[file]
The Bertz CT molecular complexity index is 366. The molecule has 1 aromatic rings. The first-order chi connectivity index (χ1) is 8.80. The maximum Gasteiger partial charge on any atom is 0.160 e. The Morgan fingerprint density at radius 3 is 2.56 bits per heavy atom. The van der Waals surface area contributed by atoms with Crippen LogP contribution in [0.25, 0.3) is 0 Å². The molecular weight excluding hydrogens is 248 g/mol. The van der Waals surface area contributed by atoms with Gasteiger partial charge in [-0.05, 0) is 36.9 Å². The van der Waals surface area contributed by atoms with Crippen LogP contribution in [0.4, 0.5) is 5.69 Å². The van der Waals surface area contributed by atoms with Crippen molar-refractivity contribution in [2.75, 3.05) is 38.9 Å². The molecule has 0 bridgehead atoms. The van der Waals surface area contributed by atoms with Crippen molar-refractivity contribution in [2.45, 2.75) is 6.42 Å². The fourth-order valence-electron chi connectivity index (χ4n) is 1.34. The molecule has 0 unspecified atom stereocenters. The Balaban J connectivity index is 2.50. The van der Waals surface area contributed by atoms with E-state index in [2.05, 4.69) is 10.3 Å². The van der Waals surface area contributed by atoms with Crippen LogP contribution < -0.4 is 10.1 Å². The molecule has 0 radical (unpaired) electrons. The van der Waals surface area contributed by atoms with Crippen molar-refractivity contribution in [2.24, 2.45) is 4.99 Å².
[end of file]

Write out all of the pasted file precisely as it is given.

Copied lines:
The Bertz CT molecular complexity index is 366. The molecule has 1 aromatic rings. The first-order chi connectivity index (χ1) is 8.80. The maximum Gasteiger partial charge on any atom is 0.160 e. The Morgan fingerprint density at radius 3 is 2.56 bits per heavy atom. The van der Waals surface area contributed by atoms with Crippen LogP contribution in [0.25, 0.3) is 0 Å². The molecular weight excluding hydrogens is 248 g/mol. The van der Waals surface area contributed by atoms with Gasteiger partial charge in [-0.05, 0) is 36.9 Å². The van der Waals surface area contributed by atoms with Crippen LogP contribution in [0.4, 0.5) is 5.69 Å². The van der Waals surface area contributed by atoms with Crippen molar-refractivity contribution in [2.75, 3.05) is 38.9 Å². The molecule has 0 bridgehead atoms. The van der Waals surface area contributed by atoms with Crippen molar-refractivity contribution in [2.45, 2.75) is 6.42 Å². The fourth-order valence-electron chi connectivity index (χ4n) is 1.34. The molecule has 0 unspecified atom stereocenters. The Balaban J connectivity index is 2.50. The van der Waals surface area contributed by atoms with E-state index in [2.05, 4.69) is 10.3 Å². The van der Waals surface area contributed by atoms with Crippen LogP contribution < -0.4 is 10.1 Å². The molecule has 0 radical (unpaired) electrons. The van der Waals surface area contributed by atoms with Crippen molar-refractivity contribution in [2.24, 2.45) is 4.99 Å².